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Hypersensitivity

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by

Yara Lackousha

on 29 April 2015

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Transcript of Hypersensitivity

Let's
stop and
reflect
What's hypersensitivity?
Body reacts with exaggerated immune response to what is perceived as foreign substance.
Antigen – Antibody reaction
But, how does an
allergic
reaction
occur?
Types of Hypersensitivity
Type 1
Allergen
is a substance often harmless that a body recognize as a pathogen or a harmful invader which evokes immune responses (fever, inflammations, rash… etc)
Hypersensitivity
Allergen
2nd encounter
Th2
IgE on the surface of mast cell causes degranulation of the mast cell releasing chemicals as Histamine therefore resulting in allergic responses like inflammation and swelling

Stimulates B cells to
produce IgE
Eating something you are allergic to can cause nausea and vomiting
Skin rash, hives, itching, blisters, or skin peeling.
Symptoms
Stuffy nose, itchy nose and throat, and cough
Eyes may cause itchy, watery, red, swollen eyes
Type 2
Type 3
Type 4
Type I Hypersensitivity
Classic Allergy

Common Allergens for type 1 Hypersensitivity
Dust mite
Plant Pollens
Certain food
Drugs as Penicillin
Insect venom
Mechansim of
action
After degranulations,
histamine and other inflammatory
mediators are produced.
What's significant about them?
Histamine
Performed in granules
Prostaglandins and leukotrienes
Formed after activation
1ry mediator
Immediate reponse
within 30 mins
Mast cells control immediate response

2ry mediator
Longer response
Neutrophilis and esnophilis control late or chronic response

1ry Mediator
2ry Mediator
Treatment for type 1
Immunotherapy by desensitization
(Allergy shots)
Antihistamines as diphenhydramine (Bendaryl) - blocks histamine receptors
Epinephrine -prolongs or increases cAMP levels in mast cells which inhibits degranulation.
Non-steroidal anti-inflammatory drugs
There's a difference between a localized allergen reaction and a true
anapylactic shock !
Anaphylaxis
is a severe, life threatening
whole-body allergic reaction
to a chemical that has become an allergen. Anaphylaxis happens quickly after second exposure.
What causes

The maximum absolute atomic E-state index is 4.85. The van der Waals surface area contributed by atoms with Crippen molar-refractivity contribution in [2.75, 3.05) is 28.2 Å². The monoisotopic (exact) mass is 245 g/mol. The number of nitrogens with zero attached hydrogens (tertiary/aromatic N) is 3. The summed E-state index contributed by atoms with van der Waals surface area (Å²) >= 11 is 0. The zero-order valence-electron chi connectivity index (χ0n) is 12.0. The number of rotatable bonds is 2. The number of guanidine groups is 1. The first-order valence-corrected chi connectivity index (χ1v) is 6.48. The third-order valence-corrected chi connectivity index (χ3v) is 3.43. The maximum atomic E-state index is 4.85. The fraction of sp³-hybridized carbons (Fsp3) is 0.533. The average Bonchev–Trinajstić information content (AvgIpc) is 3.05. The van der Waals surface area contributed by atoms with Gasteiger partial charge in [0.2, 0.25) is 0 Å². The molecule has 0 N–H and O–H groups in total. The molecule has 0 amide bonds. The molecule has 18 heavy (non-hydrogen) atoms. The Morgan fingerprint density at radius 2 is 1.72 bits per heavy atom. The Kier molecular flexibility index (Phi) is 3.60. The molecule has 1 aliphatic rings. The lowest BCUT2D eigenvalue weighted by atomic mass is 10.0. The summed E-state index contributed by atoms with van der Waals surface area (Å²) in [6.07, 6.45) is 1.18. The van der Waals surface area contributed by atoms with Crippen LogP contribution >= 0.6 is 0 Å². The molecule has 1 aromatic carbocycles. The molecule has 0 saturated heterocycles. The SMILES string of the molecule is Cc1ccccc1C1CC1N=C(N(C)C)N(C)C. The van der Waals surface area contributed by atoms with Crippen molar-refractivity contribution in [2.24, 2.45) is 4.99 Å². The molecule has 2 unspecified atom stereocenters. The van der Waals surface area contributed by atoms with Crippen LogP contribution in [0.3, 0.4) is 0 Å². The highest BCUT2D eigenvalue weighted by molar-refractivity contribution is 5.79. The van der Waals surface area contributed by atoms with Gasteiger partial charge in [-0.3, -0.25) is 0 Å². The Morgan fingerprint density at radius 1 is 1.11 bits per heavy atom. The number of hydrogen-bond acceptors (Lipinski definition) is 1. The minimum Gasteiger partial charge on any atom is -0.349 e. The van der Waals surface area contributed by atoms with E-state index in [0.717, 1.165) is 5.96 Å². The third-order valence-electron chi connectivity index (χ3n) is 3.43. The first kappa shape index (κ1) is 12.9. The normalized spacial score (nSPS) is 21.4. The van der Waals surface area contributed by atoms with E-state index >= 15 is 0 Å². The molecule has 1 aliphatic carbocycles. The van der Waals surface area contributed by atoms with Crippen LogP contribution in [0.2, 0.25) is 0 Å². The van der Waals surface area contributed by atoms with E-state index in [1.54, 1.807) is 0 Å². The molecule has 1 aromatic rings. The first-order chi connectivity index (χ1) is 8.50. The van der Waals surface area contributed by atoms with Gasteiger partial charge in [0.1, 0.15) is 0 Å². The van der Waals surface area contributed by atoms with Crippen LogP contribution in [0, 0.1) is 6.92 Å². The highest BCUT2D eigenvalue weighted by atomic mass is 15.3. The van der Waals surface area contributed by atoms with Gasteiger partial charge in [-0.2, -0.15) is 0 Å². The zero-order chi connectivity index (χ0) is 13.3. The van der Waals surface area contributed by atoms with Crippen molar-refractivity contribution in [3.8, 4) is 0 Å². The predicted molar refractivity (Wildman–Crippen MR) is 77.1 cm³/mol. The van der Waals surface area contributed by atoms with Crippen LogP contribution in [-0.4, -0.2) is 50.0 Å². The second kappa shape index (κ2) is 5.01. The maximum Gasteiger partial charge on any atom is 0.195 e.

an
anaphylatic shock
?
Within minutes of exposure an to an allergen anaphylatic reaction occurs
Angioedema
Constriction of airways making it difficult to breath
Dilation of blood vessels causing a systemic drop in blood pressure
How to save a life?
Adrenaline auto-injectors (Epipens) are prescribed for those believed to be at risk
If all these things happen together and you don't respond
immediately
you might
DIE
!
How to test for Anaphylaxis?
Skin testing
Another example of type 2 hypersensitivity is Erythroblastosis fetalis
It's caused when an RH- mother carries an RH+ fetus, and effect of treatment with anti-Rh antibody, or Rhogam
What are the signs and symptoms of erythroblastosis fetalis ?

Type II hypersensitivity
(or cytotoxic hypersensitivity)
And ......

ACTION !
Setting: Hospital
What happened to the patient?
Well, this is called Serum sickness and it's an example of
Type III hypersensitivity
.
Signs and symptoms
of Serum sickness
Fever
Rash
Joint pain
Itching
Treatment
Corticosteroid creams or ointments
Antihistamines drugs
NSAIAs
After treatment, the symptoms usually go away within a few days.
We're not done yet
Last but not least ...
Type IV Hypersensitivity
(Delayed Cell-Mediated)
Referred to as delayed because it takes a few days to develop.
It involves Th1 cells attracting and activating macrophages




Mechanism of
action
Thank you


Hadir Yousry
Hind Khaled
Yara El Messiry
Yara Refaat
Yara Samy
Yara Tarek
Chemotherapy drugs (hapten)
Drug Induced Cyctotoxic reactions

Symptoms
Treatment
Idiopathic ThrombocytopeniaPurpura
7
It's not only antiserum which causes Serum sickness
Rituximab
Anti-thymocyte globulin
Serum sickness likes reactions

It has similar symptoms to serum sickness, but in which immune complexes are not found
Cefaclor
Amoxicillin
Cotrimoxazole
Ciprofloxacin
Famous drugs:

ROLE PLAY
Setting: Hospital
In severe cases
Statistics
There are 1 in 5 people who suffer from hypersensitivity in the US
Full transcript